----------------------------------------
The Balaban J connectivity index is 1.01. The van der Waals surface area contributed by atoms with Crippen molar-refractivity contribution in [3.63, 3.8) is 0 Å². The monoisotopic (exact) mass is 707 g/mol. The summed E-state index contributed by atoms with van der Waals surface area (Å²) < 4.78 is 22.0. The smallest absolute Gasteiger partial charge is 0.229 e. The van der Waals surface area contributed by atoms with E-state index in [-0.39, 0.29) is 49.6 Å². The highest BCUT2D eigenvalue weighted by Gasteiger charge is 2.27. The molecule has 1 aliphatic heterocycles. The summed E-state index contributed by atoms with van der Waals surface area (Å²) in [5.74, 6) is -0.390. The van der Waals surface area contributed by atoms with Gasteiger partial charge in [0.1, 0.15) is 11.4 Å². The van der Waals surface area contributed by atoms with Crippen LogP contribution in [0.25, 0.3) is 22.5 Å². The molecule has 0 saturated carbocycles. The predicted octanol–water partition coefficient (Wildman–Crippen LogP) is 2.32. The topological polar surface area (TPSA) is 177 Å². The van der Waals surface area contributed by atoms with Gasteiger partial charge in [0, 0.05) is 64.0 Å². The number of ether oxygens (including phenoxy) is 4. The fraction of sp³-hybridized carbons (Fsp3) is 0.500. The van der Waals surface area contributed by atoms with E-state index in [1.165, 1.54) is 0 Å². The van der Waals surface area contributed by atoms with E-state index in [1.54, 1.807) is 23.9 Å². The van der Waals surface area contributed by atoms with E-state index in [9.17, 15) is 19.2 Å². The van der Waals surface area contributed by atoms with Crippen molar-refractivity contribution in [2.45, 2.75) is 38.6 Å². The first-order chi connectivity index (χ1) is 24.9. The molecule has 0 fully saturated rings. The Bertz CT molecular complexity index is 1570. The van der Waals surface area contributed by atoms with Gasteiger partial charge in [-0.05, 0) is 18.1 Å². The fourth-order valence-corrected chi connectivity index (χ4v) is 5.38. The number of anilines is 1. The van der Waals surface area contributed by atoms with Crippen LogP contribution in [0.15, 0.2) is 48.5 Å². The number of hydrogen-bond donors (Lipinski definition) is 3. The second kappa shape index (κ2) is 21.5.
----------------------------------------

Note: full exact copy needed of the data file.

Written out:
The Balaban J connectivity index is 1.01. The van der Waals surface area contributed by atoms with Crippen molar-refractivity contribution in [3.63, 3.8) is 0 Å². The monoisotopic (exact) mass is 707 g/mol. The summed E-state index contributed by atoms with van der Waals surface area (Å²) < 4.78 is 22.0. The smallest absolute Gasteiger partial charge is 0.229 e. The van der Waals surface area contributed by atoms with E-state index in [-0.39, 0.29) is 49.6 Å². The highest BCUT2D eigenvalue weighted by Gasteiger charge is 2.27. The molecule has 1 aliphatic heterocycles. The summed E-state index contributed by atoms with van der Waals surface area (Å²) in [5.74, 6) is -0.390. The van der Waals surface area contributed by atoms with Gasteiger partial charge in [0.1, 0.15) is 11.4 Å². The van der Waals surface area contributed by atoms with Crippen LogP contribution in [0.25, 0.3) is 22.5 Å². The molecule has 0 saturated carbocycles. The predicted octanol–water partition coefficient (Wildman–Crippen LogP) is 2.32. The topological polar surface area (TPSA) is 177 Å². The van der Waals surface area contributed by atoms with Gasteiger partial charge in [0, 0.05) is 64.0 Å². The number of ether oxygens (including phenoxy) is 4. The fraction of sp³-hybridized carbons (Fsp3) is 0.500. The van der Waals surface area contributed by atoms with E-state index in [1.165, 1.54) is 0 Å². The van der Waals surface area contributed by atoms with E-state index in [1.54, 1.807) is 23.9 Å². The van der Waals surface area contributed by atoms with E-state index in [9.17, 15) is 19.2 Å². The van der Waals surface area contributed by atoms with Crippen molar-refractivity contribution in [2.45, 2.75) is 38.6 Å². The first-order chi connectivity index (χ1) is 24.9. The molecule has 0 fully saturated rings. The Bertz CT molecular complexity index is 1570. The van der Waals surface area contributed by atoms with Gasteiger partial charge in [-0.05, 0) is 18.1 Å². The fourth-order valence-corrected chi connectivity index (χ4v) is 5.38. The number of anilines is 1. The van der Waals surface area contributed by atoms with Crippen LogP contribution in [0.15, 0.2) is 48.5 Å². The number of hydrogen-bond donors (Lipinski definition) is 3. The second kappa shape index (κ2) is 21.5.